Let me just tell you that in a previous life, a different company that I was involved in the late 90’s and early 2000’s, we were known as the market timing firm. And we were extremely successful at that. And so, I know first-hand that market timing, with the right players and in the right environment, can be very successful. However, most people cannot market time on their own. And market timing, traditionally is meant to be when to go in and out of the market, whether it’s short term; meaning a day or two or a week or even longer term; month, quarter or year; going between stocks and bonds and cash, etc. whether that’s with mutual funds, etc. That’s kind of a traditional discussion of market timing. You know, I think that those that can successfully market time are very small. But I do believe it can be done it’s just very, very difficult. And it is extremely difficult for an individual investor to do it on their own, on their own portfolio. I use an example, whenever I need some legal work done, if I try to do it myself, I’m not going to be successful. Does that mean that legal work  is not successful? No. I have to go to a lawyer, someone who is trained and is unemotional about the particular problem or issue that I might have. But, as Mark Twain said, “A lawyer who represents himself has a fool for a client.” Well, what he’s really saying is a lawyer should not represent himself. So it’s very difficult when you’re emotional about an issue to handle it on your own. That’s why I think a professional adviser makes sense even if that person is doing some market timing.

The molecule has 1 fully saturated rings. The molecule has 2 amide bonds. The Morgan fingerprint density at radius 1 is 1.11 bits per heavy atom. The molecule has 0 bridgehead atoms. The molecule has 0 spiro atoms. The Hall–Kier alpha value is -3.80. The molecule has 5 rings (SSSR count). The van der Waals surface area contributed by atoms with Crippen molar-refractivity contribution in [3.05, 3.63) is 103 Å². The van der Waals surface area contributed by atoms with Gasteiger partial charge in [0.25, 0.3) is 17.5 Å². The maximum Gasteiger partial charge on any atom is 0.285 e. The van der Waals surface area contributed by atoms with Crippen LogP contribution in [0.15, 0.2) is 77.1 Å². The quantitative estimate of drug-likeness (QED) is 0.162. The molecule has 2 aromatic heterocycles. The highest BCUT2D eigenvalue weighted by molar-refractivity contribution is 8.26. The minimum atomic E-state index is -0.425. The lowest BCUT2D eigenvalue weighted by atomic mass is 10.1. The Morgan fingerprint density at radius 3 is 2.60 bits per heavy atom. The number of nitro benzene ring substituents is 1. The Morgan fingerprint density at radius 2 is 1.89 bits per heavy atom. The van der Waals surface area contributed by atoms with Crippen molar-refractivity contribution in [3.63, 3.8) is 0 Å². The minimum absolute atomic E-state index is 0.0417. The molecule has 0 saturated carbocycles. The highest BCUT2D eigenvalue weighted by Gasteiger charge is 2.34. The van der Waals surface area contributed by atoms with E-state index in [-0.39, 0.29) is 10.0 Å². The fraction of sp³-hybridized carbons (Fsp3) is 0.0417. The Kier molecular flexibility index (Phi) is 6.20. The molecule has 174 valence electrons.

I do allocations within sectors. And I’m usually almost always invested but I’m trying to weight, kind of tilt, one sector over another; whether it’s large cap, small cap, or mid-cap. What I don’t do is go 100% stock one day and 100% cash the next day, or even week by week. I think that that is a skill that is extremely hard to do and a lot of times it just isn’t very successful. I’m not sure that the environment today is the same environment that it was ten and twenty years ago.